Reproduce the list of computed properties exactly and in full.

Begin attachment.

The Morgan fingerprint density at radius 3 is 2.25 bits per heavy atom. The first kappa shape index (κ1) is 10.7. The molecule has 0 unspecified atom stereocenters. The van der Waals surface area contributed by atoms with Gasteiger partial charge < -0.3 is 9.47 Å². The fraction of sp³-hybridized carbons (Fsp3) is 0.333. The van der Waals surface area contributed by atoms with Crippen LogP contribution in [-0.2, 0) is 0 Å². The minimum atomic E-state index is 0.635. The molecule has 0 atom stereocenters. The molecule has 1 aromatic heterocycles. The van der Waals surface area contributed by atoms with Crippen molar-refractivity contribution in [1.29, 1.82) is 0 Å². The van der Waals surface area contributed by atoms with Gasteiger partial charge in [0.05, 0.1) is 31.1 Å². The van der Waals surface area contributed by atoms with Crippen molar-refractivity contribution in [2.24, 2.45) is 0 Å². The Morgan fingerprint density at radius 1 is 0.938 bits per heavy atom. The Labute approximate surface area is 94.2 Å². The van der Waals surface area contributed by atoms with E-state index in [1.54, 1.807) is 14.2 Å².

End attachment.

The Morgan fingerprint density at radius 3 is 2.25 bits per heavy atom. The first kappa shape index (κ1) is 10.7. The molecule has 0 unspecified atom stereocenters. The van der Waals surface area contributed by atoms with Gasteiger partial charge < -0.3 is 9.47 Å². The fraction of sp³-hybridized carbons (Fsp3) is 0.333. The van der Waals surface area contributed by atoms with Crippen LogP contribution in [-0.2, 0) is 0 Å². The minimum atomic E-state index is 0.635. The molecule has 0 atom stereocenters. The molecule has 1 aromatic heterocycles. The van der Waals surface area contributed by atoms with Crippen molar-refractivity contribution in [1.29, 1.82) is 0 Å². The van der Waals surface area contributed by atoms with Gasteiger partial charge in [0.05, 0.1) is 31.1 Å². The van der Waals surface area contributed by atoms with Crippen molar-refractivity contribution in [2.24, 2.45) is 0 Å². The Morgan fingerprint density at radius 1 is 0.938 bits per heavy atom. The Labute approximate surface area is 94.2 Å². The van der Waals surface area contributed by atoms with E-state index in [1.54, 1.807) is 14.2 Å².